From Port Phillip Insider (Australia)-
It’s official, Bitcoin isn’t money.
It’s true, a Florida judge says so.
But just as importantly, the judge said something else: Gold is money.
Actually, it’s not quite that clear cut.
Here’s the report from Bloomberg:
‘Miami-Dade Circuit Judge Teresa Mary Pooler cleared Michell Espinoza in what prosecutors called the first state money-laundering prosecution involving the virtual currency.
‘“Bitcoin may have some attributes in common with what we commonly refer to as money, but differ in many important aspects,” Pooler said in a ruling made public Monday. “They are certainly not tangible wealth and cannot be hidden under a mattress like cash and gold bars.”’
We don’t quite know what to make of the judge’s ruling.
Of course, we wholeheartedly agree with the judge on the issue of gold. Gold is money. And it most certainly is tangible.
We suppose the judge is also right on the question of cash being tangible. And, like gold, you can hide cash under a mattress.
Naturally, we would also say that the similarity between cash and gold ends right about there.
While it’s true that you can’t hide a Bitcoin under your mattress (unless that’s where you keep your computer, tablet, or smart phone), Bitcoin has other attributes that make it more ‘money-like’ than cash.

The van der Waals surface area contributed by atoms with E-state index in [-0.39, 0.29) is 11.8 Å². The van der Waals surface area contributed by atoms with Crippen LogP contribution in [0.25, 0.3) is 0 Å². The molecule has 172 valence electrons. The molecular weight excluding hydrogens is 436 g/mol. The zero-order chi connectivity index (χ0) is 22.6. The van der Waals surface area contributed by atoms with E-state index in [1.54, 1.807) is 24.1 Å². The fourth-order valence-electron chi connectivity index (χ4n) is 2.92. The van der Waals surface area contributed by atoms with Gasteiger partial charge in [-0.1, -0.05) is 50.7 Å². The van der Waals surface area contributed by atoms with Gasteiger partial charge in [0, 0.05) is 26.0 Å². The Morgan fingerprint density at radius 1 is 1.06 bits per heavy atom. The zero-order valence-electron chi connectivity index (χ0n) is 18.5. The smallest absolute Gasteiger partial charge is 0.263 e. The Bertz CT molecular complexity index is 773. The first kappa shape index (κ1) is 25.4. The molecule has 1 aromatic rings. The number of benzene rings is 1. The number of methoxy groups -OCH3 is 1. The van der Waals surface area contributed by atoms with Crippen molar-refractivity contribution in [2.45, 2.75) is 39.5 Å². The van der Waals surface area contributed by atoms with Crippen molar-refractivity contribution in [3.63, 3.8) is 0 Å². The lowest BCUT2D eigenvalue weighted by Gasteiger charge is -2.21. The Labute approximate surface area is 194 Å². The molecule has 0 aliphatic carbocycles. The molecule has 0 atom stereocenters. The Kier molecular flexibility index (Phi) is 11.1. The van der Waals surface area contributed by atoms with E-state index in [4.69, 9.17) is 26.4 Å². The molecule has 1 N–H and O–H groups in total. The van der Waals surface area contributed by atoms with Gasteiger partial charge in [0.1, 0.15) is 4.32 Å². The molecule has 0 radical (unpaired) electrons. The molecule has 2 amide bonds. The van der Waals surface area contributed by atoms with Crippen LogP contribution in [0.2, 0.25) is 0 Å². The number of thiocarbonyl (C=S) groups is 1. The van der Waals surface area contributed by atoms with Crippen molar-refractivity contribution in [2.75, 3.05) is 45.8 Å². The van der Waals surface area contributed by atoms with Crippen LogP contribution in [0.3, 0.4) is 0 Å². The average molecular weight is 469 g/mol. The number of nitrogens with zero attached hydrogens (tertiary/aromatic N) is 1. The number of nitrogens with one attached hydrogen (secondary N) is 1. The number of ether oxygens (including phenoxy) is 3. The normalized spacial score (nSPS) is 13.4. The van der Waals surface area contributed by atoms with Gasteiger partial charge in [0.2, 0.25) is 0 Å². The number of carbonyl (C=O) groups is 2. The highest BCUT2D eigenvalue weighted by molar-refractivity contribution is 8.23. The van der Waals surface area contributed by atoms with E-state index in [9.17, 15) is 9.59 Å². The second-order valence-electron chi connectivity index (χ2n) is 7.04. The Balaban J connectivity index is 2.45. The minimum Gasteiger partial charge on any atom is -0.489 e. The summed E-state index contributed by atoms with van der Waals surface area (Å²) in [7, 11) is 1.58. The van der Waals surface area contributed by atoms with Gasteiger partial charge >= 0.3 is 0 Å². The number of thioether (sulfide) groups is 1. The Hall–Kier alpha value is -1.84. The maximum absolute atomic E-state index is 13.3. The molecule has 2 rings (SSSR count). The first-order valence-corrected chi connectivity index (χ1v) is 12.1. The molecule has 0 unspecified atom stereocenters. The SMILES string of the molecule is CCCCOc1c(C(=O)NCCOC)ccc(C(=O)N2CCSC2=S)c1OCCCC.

For instance, like gold, Bitcoins aren’t easily replicable. You have to ‘mine’ for them, and they are in limited supply.
But if Bitcoins aren’t money (in Florida, at least), what would that mean for central bank plans to abolish cash and replace it with purely electronic money?
That’s easy; we’re sure governments would ensure their electronic money was classified as money. Not only that, they would have to go one step further.
In Florida, according to Judge Pooler, Bitcoin is classified as ‘property’ rather than money. Hence, Mr Espinoza couldn’t be guilty of money-laundering since he wasn’t laundering money.
But in order for any government-controlled electronic money to be successful, the government must do to competing electronic money what it did to competing paper and gold money — make government electronic money the only form of legal tender.
That wouldn’t necessarily mean that it would be illegal to possess Bitcoins; it’s just that it would be almost impossible to use Bitcoins as money.
They would become (or remain) an asset or property, valued in dollars, euros, and pounds, rather than being a medium of exchange on their own merit.
The topic of the definition of money is something to watch closely in the months ahead. Not so long ago, the mainstream would have considered the idea of abolishing cash as the domain of the lunatic fringe.
But today, it’s a completely mainstream idea, with central banks seriously looking at viable alternatives to paper money. Not as most would have you believe, in order to put a stop to money laundering, but, rather, in order for the government and central bank to have complete control over the value of money.
And when that happens, it won’t be good news for savers. That’s why we continue to advocate for the ownership of what we believe to be the one and only true money — gold.
Now over to the markets…